Empire of Light (2022) – dir. by Sam Mendes
Empire of Light, like James Gray’s Armageddon Time, is one of those prestige late in the year movies that doesn’t seem to have connected with audiences or critics. They both look incredible, feature some impressive acting and tackle weighty themes. For Empire of Light, maybe it got lost in the ‘director makes a nostalgic film about the power of cinema’ scrum that also featured Spielberg’s The Fabelmans and Alejandro G. Iñárritu Bardo: False Chronicles of a Handful of Truths (a movie which, try as I might, I was unable to finish).
In Empire of Light, the movie is half nostalgic cinema and half relationship melodrama (albeit a successful one). Is the term melodrama a slight? I don’t think so, I love a good melodrama.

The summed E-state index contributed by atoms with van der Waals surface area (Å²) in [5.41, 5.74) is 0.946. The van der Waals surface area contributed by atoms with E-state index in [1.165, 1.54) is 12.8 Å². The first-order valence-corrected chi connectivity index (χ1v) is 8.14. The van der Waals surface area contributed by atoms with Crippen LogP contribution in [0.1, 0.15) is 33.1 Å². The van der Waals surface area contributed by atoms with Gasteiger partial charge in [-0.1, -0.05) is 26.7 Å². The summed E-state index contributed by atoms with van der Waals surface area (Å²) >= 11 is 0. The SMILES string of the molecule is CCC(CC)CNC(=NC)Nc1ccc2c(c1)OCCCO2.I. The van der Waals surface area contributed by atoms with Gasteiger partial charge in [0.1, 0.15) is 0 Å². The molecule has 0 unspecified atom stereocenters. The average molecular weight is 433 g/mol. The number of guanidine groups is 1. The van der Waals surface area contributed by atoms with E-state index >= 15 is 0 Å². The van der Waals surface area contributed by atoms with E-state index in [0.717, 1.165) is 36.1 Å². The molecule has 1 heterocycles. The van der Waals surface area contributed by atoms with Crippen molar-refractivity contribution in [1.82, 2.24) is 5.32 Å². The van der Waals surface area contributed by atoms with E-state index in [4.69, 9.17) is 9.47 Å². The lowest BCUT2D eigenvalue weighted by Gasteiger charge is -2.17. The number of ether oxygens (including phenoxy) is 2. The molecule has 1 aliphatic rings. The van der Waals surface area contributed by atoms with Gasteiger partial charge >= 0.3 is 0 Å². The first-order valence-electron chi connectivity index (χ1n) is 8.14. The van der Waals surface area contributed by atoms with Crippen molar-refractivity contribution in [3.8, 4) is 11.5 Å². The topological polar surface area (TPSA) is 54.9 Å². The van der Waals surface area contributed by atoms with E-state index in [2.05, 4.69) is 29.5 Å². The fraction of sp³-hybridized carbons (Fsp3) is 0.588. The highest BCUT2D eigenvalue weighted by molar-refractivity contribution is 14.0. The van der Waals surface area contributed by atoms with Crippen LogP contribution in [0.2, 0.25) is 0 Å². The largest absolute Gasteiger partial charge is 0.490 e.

Here it’s a romance between Hilary (Olivia Colman) and Stephen (Michael Ward). They make for what society would consider an odd couple because of differences in age and race, this being a period piece film in a small town where glances are sideways and judgments are loud. This section of the film is reminiscent of Rainer Werner Fassbinder’s Ali: Fear Eats the Soul (1974), one of the best melodramas I’ve ever seen.
Is that a melodrama? I don’t think I know what makes one anymore, but no matter, it’s a great film.
I think Empire of Light suffers from the feeling that you’re being hit over the head with its message, first about prejudice, second about cinema. I can see how people might roll their eyes and say “we get it, we like Stir Crazy too but C’mon.” I mean, the end of the film has Hilary sit in a theater and let the movie wash over her like a baptism. Her eyes glisten, she looks like she’s about to be risen to heaven, but is she watching Ordinary People or Porky’s?
But hey! It’s a film that is romantic about cinema. And I like movies, so I enjoyed it, even if the first half of the film is dastardly slow. It’s a beautifully-crafted film about movies and escapism.
Missing (2023) – dir. by Nicholas D. Johnson, Will Merrick